Green Iguana Care Guide
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Iguana iguana, Green Iguanas.
Though hatchlings and juveniles can initially be housed in 50 to 55-gallon aquariums, they will quickly outgrow these accommodations. Habitats for green iguanas should be at a minimum of 6’ by 3’ at the base, and be built sufficiently tall enough for the iguana to climb (at least six feet high). The larger enclosure that can be provided, the better. Multiple areas for basking (sitting under a heat source) and climbing should be provided. The cage bottom or aquarium floor is best covered with newspaper, butcher (brown) paper or indoor/outdoor carpeting. These should be changed frequently. Do not use pea gravel, shredded corncob, sand, wood shavings, kitty litter or sawdust. None of these products promotes the necessary level of cleanliness and may be accidentally eaten by the iguana, causing intestinal impaction. Likewise, moss retains moisture and can be the source for bacterial infection of the skin. An area of the habitat should provide visual security for the iguana. This can be a box large enough for the iguana to get in and out of, or a dense grouping of artificial plants, which the iguana can hide in.
A captive iguana’s environment must be kept fastidiously clean and dry if serious problems are to be avoided. Allowing an iguana the free roam of the house is not recommended.
Iguanas like all reptiles, are ectothermic (“cold-blooded”) and therefore require external sources of heat to raise their body temperature to the optimum level. Heat is best provided by a light source or a ceramic heat emitter rather than a hot rock, heating pad, or similar device. Burns from hot rocks are common and can lead to serious skin/scale infections. A heat lamp placed at one end of the enclosure will create a thermal gradient, allowing the iguana to choose the ideal temperature spot. The optimal environmental temperature for iguana enclosures is between 85° F at the cool end and 103° F at the warm end. A thermometer should be placed at each end of the enclosure to monitor temperature levels.
Ideally, green iguanas should receive at least 2 hours of direct, outdoor sunlight daily to provide them with full-spectrum UV light essential for proper metabolic function. When this is not possible, UV light must be supplied through artificial lights. Outdoor habitats that receive direct sunlight (not filtered through glass) do not require artificial lighting. Use only lights designed for reptiles that state they supply both UV-A and UV-B rays. Supply 10 to 12 hours of light and 12 to 14 hours of darkness daily. A simple plug-in timer can be used to simulate natural daylight hours. Increase the daylight hours in the spring and decrease them in the fall and winter. Artificial UV sources need to be on for at least 8 hours daily. Change UV bulbs every 6 months, even if they appear to be functioning normally, since their ability to produce UV light diminishes over time. Even if you supply artificial UV sources, we recommend exposure to natural sunlight as often as possible. While in the sun, provide some shade so the iguana can move out of the sun if it gets too warm.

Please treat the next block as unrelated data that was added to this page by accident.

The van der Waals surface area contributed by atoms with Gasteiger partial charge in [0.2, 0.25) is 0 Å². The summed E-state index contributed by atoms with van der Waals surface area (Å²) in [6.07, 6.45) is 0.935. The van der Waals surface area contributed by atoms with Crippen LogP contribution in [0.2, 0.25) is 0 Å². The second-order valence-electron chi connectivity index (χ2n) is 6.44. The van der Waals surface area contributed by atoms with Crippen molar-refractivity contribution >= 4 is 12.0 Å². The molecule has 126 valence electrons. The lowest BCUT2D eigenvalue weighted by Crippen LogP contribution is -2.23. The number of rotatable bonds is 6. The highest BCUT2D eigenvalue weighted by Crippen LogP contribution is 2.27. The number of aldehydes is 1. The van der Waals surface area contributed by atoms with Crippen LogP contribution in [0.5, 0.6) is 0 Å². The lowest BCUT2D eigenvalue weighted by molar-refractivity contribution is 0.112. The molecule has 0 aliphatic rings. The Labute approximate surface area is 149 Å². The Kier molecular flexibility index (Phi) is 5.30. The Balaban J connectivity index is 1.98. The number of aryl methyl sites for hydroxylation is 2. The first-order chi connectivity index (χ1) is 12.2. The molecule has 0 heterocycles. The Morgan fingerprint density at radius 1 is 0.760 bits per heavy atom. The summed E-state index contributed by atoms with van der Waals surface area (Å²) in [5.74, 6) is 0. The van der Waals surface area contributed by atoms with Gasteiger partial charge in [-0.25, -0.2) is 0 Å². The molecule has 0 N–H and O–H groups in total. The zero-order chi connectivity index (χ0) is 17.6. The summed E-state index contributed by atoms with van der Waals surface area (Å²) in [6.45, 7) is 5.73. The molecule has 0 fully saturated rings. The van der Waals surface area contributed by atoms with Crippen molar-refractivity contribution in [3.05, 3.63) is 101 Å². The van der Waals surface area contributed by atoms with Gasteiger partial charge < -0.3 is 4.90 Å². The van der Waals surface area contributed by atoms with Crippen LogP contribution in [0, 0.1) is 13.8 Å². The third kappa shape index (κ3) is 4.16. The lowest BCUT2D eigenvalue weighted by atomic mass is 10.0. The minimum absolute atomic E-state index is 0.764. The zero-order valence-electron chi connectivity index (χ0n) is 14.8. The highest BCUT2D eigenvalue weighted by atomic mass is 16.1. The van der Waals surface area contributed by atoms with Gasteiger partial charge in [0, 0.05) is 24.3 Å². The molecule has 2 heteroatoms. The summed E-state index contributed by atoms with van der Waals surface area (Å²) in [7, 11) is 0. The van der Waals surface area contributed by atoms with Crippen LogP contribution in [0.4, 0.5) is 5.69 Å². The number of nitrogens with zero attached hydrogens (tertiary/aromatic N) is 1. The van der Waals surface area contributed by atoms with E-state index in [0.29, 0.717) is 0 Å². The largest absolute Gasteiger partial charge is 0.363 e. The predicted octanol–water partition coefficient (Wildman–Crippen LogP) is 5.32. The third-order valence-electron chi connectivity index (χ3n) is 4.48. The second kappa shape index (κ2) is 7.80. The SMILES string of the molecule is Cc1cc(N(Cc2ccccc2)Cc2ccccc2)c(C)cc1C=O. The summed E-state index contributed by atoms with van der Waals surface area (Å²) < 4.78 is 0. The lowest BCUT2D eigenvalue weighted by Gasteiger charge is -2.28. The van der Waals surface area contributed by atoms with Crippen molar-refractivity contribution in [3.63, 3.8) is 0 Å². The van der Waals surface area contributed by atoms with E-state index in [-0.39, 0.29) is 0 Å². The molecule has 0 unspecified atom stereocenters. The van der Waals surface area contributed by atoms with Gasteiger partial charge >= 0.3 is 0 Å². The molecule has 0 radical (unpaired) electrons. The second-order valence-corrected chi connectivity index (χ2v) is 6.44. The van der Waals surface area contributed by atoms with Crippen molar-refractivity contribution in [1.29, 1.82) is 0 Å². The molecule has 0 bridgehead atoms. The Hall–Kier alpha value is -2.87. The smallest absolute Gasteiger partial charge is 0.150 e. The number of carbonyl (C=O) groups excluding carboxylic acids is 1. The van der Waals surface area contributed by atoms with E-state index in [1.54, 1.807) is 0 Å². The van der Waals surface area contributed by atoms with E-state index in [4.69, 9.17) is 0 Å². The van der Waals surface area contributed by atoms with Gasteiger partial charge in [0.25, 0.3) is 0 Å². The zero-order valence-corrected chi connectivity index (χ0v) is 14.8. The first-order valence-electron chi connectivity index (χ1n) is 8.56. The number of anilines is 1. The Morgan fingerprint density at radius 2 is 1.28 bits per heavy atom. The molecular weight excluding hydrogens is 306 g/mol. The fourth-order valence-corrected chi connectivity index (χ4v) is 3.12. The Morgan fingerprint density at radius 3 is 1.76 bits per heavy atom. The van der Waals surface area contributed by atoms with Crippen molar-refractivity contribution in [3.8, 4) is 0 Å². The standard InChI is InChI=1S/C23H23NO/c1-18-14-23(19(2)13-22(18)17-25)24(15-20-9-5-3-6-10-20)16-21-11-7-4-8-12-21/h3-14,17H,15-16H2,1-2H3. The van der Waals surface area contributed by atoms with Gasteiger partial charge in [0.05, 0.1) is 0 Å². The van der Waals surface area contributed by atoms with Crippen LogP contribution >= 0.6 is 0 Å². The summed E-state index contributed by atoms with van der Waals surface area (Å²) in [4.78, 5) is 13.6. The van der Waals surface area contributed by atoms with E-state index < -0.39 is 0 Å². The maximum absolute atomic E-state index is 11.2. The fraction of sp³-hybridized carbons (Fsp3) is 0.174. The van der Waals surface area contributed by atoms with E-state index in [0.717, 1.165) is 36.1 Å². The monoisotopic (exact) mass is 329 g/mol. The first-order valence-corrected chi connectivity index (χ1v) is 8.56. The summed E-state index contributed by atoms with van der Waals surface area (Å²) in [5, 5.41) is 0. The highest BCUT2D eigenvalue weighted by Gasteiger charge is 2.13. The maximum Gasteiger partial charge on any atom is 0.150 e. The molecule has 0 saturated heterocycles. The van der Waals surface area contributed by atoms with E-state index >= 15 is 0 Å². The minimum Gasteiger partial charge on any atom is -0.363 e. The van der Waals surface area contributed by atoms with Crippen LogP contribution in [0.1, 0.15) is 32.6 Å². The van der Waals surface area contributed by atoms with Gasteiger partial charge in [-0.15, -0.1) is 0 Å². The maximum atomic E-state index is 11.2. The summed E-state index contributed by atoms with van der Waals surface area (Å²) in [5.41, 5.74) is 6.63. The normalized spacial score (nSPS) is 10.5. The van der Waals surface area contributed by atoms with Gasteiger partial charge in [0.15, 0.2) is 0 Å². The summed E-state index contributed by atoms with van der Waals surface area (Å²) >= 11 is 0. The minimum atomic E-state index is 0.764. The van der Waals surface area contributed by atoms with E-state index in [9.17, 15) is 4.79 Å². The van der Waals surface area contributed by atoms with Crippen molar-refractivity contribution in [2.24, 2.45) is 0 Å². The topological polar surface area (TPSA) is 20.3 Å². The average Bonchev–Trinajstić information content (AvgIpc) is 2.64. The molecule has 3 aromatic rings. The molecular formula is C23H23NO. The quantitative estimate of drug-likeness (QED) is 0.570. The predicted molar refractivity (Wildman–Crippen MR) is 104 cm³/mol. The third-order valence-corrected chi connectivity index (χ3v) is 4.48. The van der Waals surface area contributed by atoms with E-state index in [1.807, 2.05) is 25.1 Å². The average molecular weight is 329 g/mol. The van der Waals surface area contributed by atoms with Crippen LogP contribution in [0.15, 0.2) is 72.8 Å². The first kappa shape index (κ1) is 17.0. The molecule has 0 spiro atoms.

Iguanas are almost completely herbivorous. Their diet should consist mainly of a ‘salad’ of greens and leaves, vegetables, and occasional fruit. See the Green Iguana Diet handout for specific dietary information.
Iguana diets are frequently deficient in calcium, a nutrient necessary for proper bone formation and cellular metabolism. Calcium should be supplemented into the diet at least two to three times a week for adult iguanas, daily for juveniles. Good sources of calcium supplements are products such as ReptiCalÔ, crushed calcium carbonate (such as TumsÔ tablets), or calcium gluconate tablets. A multivitamin supplement such as Nekton-RepÔ or ReptiViteÔ may also be used once or twice a week.
Water can be made available to captive iguanas in a variety of ways. A standing water source, such as a ceramic dish, can be used for bathing or drinking. Change the water once or twice daily. Misting the artificial plants in the enclosure and allowing the iguana to lap the moisture is an alternative.
A bathtub, available for the iguana’s use only, would provide wonderful recreation. Swimming is great exercise and the tub is a nearly escape-proof holding area for times when the iguana’s enclosure is being cleaned. Put enough water into the tub to allow 2/3 immersion of the iguana (he can touch bottom). The water temperature is best when warm to the touch. Children’s plastic pools can also be used. Iguanas can swim in a chlorinated pool for short periods of time with CLOSE SUPERVISION. Rinse the iguana completely after swimming.
- Biology, Husbandry, and Medicine of the Green Iguana. Jacobson, E.R. Ed. Malabar, FL: Krieger Publishing Co., 2003.
- De Vosjoli, P. The Green Iguana Manual. Mission Viejo, CA: Advanced Vivarium Systems, Inc., 2003.